Before the Trunk brand launched their first property (Trunk Hotel) in 2017, Japan’s hospitality scene had not seen such a sleek and social hotel.
It steered away from the more hushed and modest Japanese hotels, and instead presented art-filled suites, dining concepts, public spaces and a retail store in the fashion-focused area of Shibuya — combining them all in an environment made for interaction. Now, with the opening of Trunk House in August this year, the team are offering something new, and really quite rare. A more personalised and private luxury hotel experience that opens eyes to both modern and traditional sides of Tokyo.
Discreetly tucked away within the cobblestone lanes of historical Kagurazaka, which was once an entertainment hub during the Edo period, Trunk House is a hidden gem. So much so, you may even walk past without noticing, which is what happened when we arrived. The 70-year-old former training house for geishas quietly blends in with other wooden houses and is the hotel secret that you’ll want to keep. On the other hand, it is conveniently located just northwest of Iidabashi station and close to Tokyo’s bustling Shinjuku area. It’s worth exploring on foot as you’ll find cafés, boutiques, nostalgic restaurants, temples and more in the neighbourhood. What’s more, if you’re lucky, a chance encounter with a modern day geisha is waiting just along the narrow alleyways around Trunk House.
This second property from the Trunk brand is considered Tokyo’s first “townhouse hotel” concept. The traditional geisha house was taken over by Trunk founder Yoshitaka Nojiri who, together with his design team, took one year to fully renovate the interior while meticulously restoring the exterior to its original state. Showcasing a combination of both contemporary and traditional elements, the hotel’s design feels understated yet luxuriously practical and stylish. Highlights include traditional-style tatami flooring, the tearoom’s irori fireplace, a landscaped mini-garden, and wood panel ceilings that boast the building’s original beams. This is juxtaposed with modern accents of industrial textiles, a metal-framed sofa, brass pendant lights and leather floor cushions.
Trunk House is the kind of space that instantly makes you feel cool for staying there. Designed to preserve a slice of Tokyo that is home to a thriving arts, culture and literature scene, you can imagine the modern creatives this might attract. Rumour has it that a certain high profile rapper — full of direction — was said to visit recently with his family, too.
Trunk House is an open plan living space that sleeps up to six in their solo suite. Upon entering, you will find yourself in the spacious dining room and kitchen facing a mini-garden which looks like a framed piece of art. Also downstairs is what the team call “Japan’s smallest disco”, which welcomes guests to let loose in private, or more specifically in a soundproofed room complete with an illuminated dance floor, state-of-the-art karaoke system, minibar and glitter ball. A keycard gives access to the upstairs space where a tearoom, along with all its ceremonial entertainment, can be enjoyed. Here, an aromatic hinoki cypress wood bathtub steals the show, and is surrounded by adult artwork known as shunga by local artist Masumi Ishikawa, which echoes old Japanese public baths. It can be covered up if younger guests are staying. The bedroom’s space is clean and smart; revealing a hidden wardrobe and kitchen pantry as well as king size bed, which was comfortable but may feel too low for some guests.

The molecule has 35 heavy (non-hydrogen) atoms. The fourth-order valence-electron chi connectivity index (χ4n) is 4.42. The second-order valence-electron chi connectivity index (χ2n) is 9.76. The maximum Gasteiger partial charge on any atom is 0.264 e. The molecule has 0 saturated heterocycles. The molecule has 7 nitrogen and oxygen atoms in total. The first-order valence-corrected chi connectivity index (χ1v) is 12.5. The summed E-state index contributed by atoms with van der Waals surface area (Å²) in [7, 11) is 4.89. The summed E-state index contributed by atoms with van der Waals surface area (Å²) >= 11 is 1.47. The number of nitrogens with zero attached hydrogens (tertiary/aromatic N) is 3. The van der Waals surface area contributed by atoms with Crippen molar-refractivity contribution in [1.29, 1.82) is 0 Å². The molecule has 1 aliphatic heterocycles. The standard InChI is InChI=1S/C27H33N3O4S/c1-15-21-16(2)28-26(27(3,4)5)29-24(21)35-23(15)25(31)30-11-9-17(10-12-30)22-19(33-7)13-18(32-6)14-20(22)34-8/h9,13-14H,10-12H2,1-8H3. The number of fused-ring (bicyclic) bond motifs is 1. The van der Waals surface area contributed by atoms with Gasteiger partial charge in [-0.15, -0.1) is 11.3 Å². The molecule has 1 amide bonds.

Service & Facilities: 9/10
With 24-hour butler service — via WhatsApp, Line, WeChat or good old fashioned speech — guests are of course well looked after. But aside from the thoughtful service, which is both speedy and attentive, the team is extremely well trained and warm. From performing tea ceremonies, to running hot baths before bedtime, to joining karaoke for a sing song (upon request), Trunk House offers what will likely be one of the most heartfelt services you come across in Japan. As a townhouse concept, there are obviously less facilities than a bigger hotel. So for those seeking a gym, spa, or swimming pool, this rare and culturally rich experience may not be for you.
Food & Drink: 10/10
Head Chef Masashi Okamoto’s creative interpretation of contemporary Japanese cuisine is fresh, bold and definitely worth saving your appetite for. During our stay this was offered over eight courses. For dinner, the tasting menu showcased a whole host of fresh Japanese ingredients in which Okamoto prepared and cleverly enhanced each dish. From Hokkaido oyster done two ways, to homemade aged duck ham, to foie gras chawanmushi (his take on egg custard), to lightly deep-fried Kobe beef. The food is, to put it simply, outstanding. It’s paired with some fantastic wines, sakes, and shochu too. There is even some very rare Japanese whiskies such as an extremely valuable Hibiki 30 Year Old. Breakfast is equally impressive and presents an opulent array of small dishes to go with the perfectly cooked rice, including caviar, sea urchin, bottarga and much more.
Rates: From HK$35,588/night (prices may vary depending on availability and season) for double occupancy and includes breakfast and complimentary minibar (excluding alcohol). There is an additional charge of HK$3,558 per person. The property can accommodate up to six persons.